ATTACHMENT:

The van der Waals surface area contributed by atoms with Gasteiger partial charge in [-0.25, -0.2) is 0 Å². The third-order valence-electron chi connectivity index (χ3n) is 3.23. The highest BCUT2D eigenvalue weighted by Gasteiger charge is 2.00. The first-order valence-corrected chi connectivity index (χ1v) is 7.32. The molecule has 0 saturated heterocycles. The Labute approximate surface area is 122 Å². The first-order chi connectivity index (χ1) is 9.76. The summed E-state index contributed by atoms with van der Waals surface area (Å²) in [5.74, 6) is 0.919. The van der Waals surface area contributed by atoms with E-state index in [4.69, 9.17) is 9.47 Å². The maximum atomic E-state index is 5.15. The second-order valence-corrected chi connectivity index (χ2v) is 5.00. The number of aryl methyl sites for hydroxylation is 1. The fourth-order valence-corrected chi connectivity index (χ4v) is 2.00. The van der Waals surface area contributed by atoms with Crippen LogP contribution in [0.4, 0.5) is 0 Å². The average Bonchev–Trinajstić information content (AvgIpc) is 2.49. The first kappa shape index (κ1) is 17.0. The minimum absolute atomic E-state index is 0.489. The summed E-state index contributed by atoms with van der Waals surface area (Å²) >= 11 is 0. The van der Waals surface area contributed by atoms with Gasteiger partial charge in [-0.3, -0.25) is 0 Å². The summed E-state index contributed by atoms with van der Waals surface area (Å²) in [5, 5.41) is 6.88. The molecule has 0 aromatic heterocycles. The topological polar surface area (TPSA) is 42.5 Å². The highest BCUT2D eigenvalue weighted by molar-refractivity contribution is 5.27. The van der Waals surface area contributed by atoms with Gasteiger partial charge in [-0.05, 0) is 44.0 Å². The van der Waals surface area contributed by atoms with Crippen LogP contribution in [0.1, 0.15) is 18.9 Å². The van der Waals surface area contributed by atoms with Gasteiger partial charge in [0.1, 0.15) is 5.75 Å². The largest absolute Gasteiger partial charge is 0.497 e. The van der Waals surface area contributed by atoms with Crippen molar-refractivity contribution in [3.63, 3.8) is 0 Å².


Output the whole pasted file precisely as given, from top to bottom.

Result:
The van der Waals surface area contributed by atoms with Gasteiger partial charge in [-0.25, -0.2) is 0 Å². The third-order valence-electron chi connectivity index (χ3n) is 3.23. The highest BCUT2D eigenvalue weighted by Gasteiger charge is 2.00. The first-order valence-corrected chi connectivity index (χ1v) is 7.32. The molecule has 0 saturated heterocycles. The Labute approximate surface area is 122 Å². The first-order chi connectivity index (χ1) is 9.76. The summed E-state index contributed by atoms with van der Waals surface area (Å²) in [5.74, 6) is 0.919. The van der Waals surface area contributed by atoms with E-state index in [4.69, 9.17) is 9.47 Å². The maximum atomic E-state index is 5.15. The second-order valence-corrected chi connectivity index (χ2v) is 5.00. The number of aryl methyl sites for hydroxylation is 1. The fourth-order valence-corrected chi connectivity index (χ4v) is 2.00. The van der Waals surface area contributed by atoms with Crippen LogP contribution in [0.4, 0.5) is 0 Å². The average Bonchev–Trinajstić information content (AvgIpc) is 2.49. The first kappa shape index (κ1) is 17.0. The minimum absolute atomic E-state index is 0.489. The summed E-state index contributed by atoms with van der Waals surface area (Å²) >= 11 is 0. The van der Waals surface area contributed by atoms with Gasteiger partial charge in [-0.3, -0.25) is 0 Å². The summed E-state index contributed by atoms with van der Waals surface area (Å²) in [5, 5.41) is 6.88. The molecule has 0 aromatic heterocycles. The topological polar surface area (TPSA) is 42.5 Å². The highest BCUT2D eigenvalue weighted by molar-refractivity contribution is 5.27. The van der Waals surface area contributed by atoms with Gasteiger partial charge in [-0.05, 0) is 44.0 Å². The van der Waals surface area contributed by atoms with Crippen LogP contribution in [0.1, 0.15) is 18.9 Å². The van der Waals surface area contributed by atoms with Gasteiger partial charge in [0.1, 0.15) is 5.75 Å². The largest absolute Gasteiger partial charge is 0.497 e. The van der Waals surface area contributed by atoms with Crippen molar-refractivity contribution in [3.63, 3.8) is 0 Å².